Last week my train home was delayed by, according to the tired-of-this-shit station announcer, “At least 45 minutes.” It turned out to be closer to an hour twenty. I was thrilled. It was just enough time to finish reading Swimming Home, let the whiplash of the ending flip me back to re-read several passages, and walk off a little of the shock and satisfaction of this odd, intense novel.
Spinning a tale from that clunky old set-up, bickering English people on holiday somewhere hot and slightly exotic, Levy sets up a family group in a villa on the Riviera, and sticks a body in their swimming pool. The body is the very alive, very naked, Kitty Finch – a character who reminded me of Poison Ivy. She’s beautiful, and bonkers, and a botany student; she also writes poetry, toxic tendrils of which unfurl in the direction of alpha male Joe. Joe is a famous poet, an adulterer, a loving father, a man on holiday with some of his wife’s friends who don’t much care for him, and he knows that Kitty is dangerous. Everyone seems to see something dark in Kitty – except for Joe’s wife, Isabel, a war correspondent. Isabel invites Kitty to stay.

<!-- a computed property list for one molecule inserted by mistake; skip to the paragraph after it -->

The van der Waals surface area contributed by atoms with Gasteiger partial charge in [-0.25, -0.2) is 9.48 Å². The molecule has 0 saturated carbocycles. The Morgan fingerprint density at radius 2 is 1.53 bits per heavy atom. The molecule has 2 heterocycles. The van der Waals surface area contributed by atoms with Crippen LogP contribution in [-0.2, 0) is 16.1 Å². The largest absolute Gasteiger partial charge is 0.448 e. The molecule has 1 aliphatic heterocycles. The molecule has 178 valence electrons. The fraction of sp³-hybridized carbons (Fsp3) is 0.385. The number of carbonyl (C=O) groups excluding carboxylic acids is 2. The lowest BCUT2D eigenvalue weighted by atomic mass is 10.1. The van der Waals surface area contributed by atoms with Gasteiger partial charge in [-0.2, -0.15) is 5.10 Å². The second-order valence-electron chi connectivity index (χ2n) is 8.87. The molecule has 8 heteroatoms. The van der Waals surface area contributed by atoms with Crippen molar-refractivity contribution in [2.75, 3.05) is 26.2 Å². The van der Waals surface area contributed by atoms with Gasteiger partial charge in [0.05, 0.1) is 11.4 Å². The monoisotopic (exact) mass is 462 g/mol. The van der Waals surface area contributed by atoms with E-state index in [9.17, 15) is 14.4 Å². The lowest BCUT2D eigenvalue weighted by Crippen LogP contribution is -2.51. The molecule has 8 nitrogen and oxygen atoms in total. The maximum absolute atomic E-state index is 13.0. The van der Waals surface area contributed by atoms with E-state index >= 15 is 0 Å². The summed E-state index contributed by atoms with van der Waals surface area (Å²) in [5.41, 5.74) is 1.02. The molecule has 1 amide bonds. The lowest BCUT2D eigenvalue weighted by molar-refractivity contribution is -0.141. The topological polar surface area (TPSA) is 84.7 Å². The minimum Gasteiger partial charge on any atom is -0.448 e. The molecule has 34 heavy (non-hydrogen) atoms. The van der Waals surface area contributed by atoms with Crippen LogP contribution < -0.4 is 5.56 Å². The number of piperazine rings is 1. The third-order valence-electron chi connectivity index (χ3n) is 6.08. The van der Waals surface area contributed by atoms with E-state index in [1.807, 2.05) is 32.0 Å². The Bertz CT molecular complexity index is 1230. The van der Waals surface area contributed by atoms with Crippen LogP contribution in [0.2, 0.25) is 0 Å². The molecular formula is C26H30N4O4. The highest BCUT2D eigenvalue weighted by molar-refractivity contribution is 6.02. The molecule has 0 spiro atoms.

Thus the stage is set. People bake under the sun and plants wilt. Things begin to rot. Levy sends us through the bottom of the dark pool of an Agatha Christie plot and dredges up something that’s off. But the writing is limber and sparky, each word sinking deeply like a pebble hitting the water. It was kind of like watching a subtitled movie, one with many hazy long shots that you can’t quite puzzle out – you have to sink in to the resonance of emotion, and the otherness of the world created.
It’s an arty thriller, like The Secret History, but with a whole different set of references. It made me very glad to be staycationing in grey England and not somewhere hot and unsettling.